Almost always used with a cell-wall synthesis inhibitor (pen, vanc) or anti-pseudomonal for synergy.
- What are the SE's of the aminoglycosides?
- SE's are concentration and time dependent.
Ototoxicity-irreversible (vestibular damage, ataxia).
- What is the mechanism of action of linezolid and what is it's coverage?
- Binds to 23S and inhibits 70S ribosome assembly..no translation. BACTERIOSTATIC
Excellent G+ including MRSA, VRE and Pen-resistant pneumo.
Complete F by iv. or p.o.
- What is linezolid used for?
- MDSA, VRE, Pen-R pneumo and complicated soft tissue nasties.
Patients on i.v. vanc in hospital can be sent home with p.o. linezolid.
- What are the side-effects of linezolid?
- Reversible bone marrow depression.
Serotonin syndrome with those using SSRI's.
- What is the MOA and coverage of quinupristin/dalfopristin?
- Q binds 50S and D enhances this interaction.
Great G+ MRSA, VRE, Pen-R pneumo. Prolonged post-antibiotic effect.
- When is Q/D used?
- Critically ill patients
In most cases, go with linezolid due to p.o. availability and better enterococcus coverage.
- How does
trimethoprim/sulfamethoxazole (trim-sulfa) work and what does it cover?
- p.o. Great F
Sulfa- prevents the conversion of PABA to dihydrofolate (DHF). The next step, the conversion of DHF to tetrahydrofolate (THF) is blocked by Trim. Both work together to decrease available purines for DNA synthesis. A RIP-ROARING GOOD TIME!!
Broad spectrum AB.
- What is Trim-Sulfa used for?
- Uncomplicated UTI
DOC--Pneumocystis jiroveci (carinii at times)in HIV/AIDS.
Inpatient soft tissue MRSA.
DOC for Nocardia
ICU: carbapenem-resistant Stenotrophomonas.
- What are some SE's for Trim-Sulfa?
- rash, Stevens-Johnson syndrome (skin falls off).
- What is the MOA for nitrofurantoin and what does it cover?
- P.O. Good F
Bacterial cell reduces it into a reactive intermediate that damages DNA. BACTERIOSTATIC at low and BACTERIOCIDAL at high doses.
Great for many G+ and G- that cause UTI's due to high urine concentrations.
- What is nitrofurantoin used for?
Safe for pregnant women as well as amoxacillin and cephalexin (1st gen ceph).
*Does not work on pyelonephritis or prostatitis. *
- SE's of nitrofurantoin?
- with prolonged use--hepatitis, neuropathies and pulmonary fibrosis.
- What constitutes 95% of the systemic fungal infections at university hospital?
- Candida-mortality @ 40%
Aspergillus- high mortality even if treated.
- How does amphotericin B work?
- binds to ergosterol in the fungal cell membrane to cause pores.
Extremely broad antifungal. The gold-standard drug.
- What are the SE's of amphotericin B?
"shake & bake" via IL-1, IL-6 and TNF.
- What is nystatin used for?
- MOA is the same as amphotericin B. Topical Candida.
Oral thrush-swish in mouth.
- How do the "azoles" work?
- They inhibit the enzyme CYP450 lanosterol 14-demethylase, which inhibits ergosterol synthesis for the fungal membrane. Also screws up the electron transport chain.
- What is fluconazole used for?
- Great F
- What is itraconazole use for?
i.v. is new.
- What are miconazole and clotrimazole used for?
- Topical antifungal. MOA same as other azoles.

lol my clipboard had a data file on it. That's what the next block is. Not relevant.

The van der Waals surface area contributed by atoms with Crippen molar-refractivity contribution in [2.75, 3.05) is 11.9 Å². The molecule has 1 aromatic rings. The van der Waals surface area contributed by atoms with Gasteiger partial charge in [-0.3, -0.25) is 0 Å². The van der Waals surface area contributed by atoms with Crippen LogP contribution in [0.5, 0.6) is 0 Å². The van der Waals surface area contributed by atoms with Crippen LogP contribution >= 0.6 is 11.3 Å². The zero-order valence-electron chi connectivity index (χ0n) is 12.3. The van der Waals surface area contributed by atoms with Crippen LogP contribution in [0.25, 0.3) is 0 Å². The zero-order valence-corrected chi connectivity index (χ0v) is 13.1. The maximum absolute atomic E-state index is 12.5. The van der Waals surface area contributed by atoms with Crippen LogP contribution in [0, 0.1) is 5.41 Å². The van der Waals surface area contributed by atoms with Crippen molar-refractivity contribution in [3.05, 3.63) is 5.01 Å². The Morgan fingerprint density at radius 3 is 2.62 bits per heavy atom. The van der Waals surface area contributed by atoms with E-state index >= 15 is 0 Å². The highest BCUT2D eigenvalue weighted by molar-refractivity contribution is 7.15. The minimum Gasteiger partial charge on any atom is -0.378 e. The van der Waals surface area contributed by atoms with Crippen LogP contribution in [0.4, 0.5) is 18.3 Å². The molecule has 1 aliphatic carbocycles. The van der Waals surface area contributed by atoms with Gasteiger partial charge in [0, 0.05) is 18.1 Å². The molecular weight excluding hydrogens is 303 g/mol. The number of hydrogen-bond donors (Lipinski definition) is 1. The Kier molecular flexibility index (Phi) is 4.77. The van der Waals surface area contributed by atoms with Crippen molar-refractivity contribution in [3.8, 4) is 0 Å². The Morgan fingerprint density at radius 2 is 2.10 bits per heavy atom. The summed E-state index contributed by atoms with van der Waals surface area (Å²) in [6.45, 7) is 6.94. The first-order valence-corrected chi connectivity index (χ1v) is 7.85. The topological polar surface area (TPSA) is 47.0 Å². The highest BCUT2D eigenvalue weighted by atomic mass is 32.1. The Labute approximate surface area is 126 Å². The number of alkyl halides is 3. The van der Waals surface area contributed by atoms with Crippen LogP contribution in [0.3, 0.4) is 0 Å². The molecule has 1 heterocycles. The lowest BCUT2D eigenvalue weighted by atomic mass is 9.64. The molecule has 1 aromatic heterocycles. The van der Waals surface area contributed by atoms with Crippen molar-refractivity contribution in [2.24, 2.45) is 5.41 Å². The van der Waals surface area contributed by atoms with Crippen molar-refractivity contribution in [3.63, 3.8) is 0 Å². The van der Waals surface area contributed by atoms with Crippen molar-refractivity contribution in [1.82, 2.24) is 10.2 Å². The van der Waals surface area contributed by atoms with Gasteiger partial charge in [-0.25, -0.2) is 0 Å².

miconazole: bleeding in warfarin-treated patients.
- What is voriconazole used for?
- DOC for systemic Aspergillus.
i.v.=p.o.= F of 96%
- What is the MOA of the echinocandins?
Inhibits the synthesis of 1,3-B-D-glucan a key component of the Asperillus and Candida cell wall.
Will most likely replace amphotericin B.
- What is capsofungin used for?
- Salvage therapy for amphotericin B-resistant Aspergillus.
Cidal for fluconazole-resistant Candida.
Well tolerated and excellent pharmacokinetics.
- How does flucytosine work?
- Flucytosine is converted to 5-fluorouracil, which inhibits thymide synthase and DNA synthesis.
P.O. with rapid absorption, even into CSF.
Can cause bone-marrow suppression.
- What is flucytosine used for?
- Synergistic with azoles and amphotericin B.
- How does metronidazole work?
- Anaerobic bacteria convert metronidazole into a nitro radical that attacks DNA. Aerobic organisms cannot do this.
Good p.o. F
- What is metronidazole used for?
- Pseudomembrane colitis-C. difficle
Trichomonas- oral and topical.
(kills both luminal and systemic infection)
- What are the side-effects of metronidazole?
- increased bleeding with warfarin
disulfiram-like reaction with ethanol (massive hangover)
Avoid during first trimester.
- What are the antimalarial drugs?
- chloroquine, primaquine, mefloquine and atovaquone-proguanil
- What does chloroquine do?
- p.o. 1x per week.
Prevents heme-polymerization in parasite. Free heme oxidizes the parasitic cell membrane.
Kills the erythrocyte stage.
Use with primaquine 1-2 hit for cure.
Prophylaxis for travel to chloroquine sensitive areas.
Mefloquine works the same way.
- What does primaquine do?
- p.o. qd
Kills liver form of parasite.
Use with chloroquine 1-2 hit.
**Causes hemolytic anemia in background of G6PD deficiency**
Avoid in pregnant women.
- p.o. 1x per week
Cures multidrug resistent P. falciparum at the expense of n/v/d, ataxia, hallucinations.
- Atovaquone- destroys mitochondrial membrane difference
Proguanil- helps atovaquone.
Used as prophylaxis for travel to chloroquine resistant areas.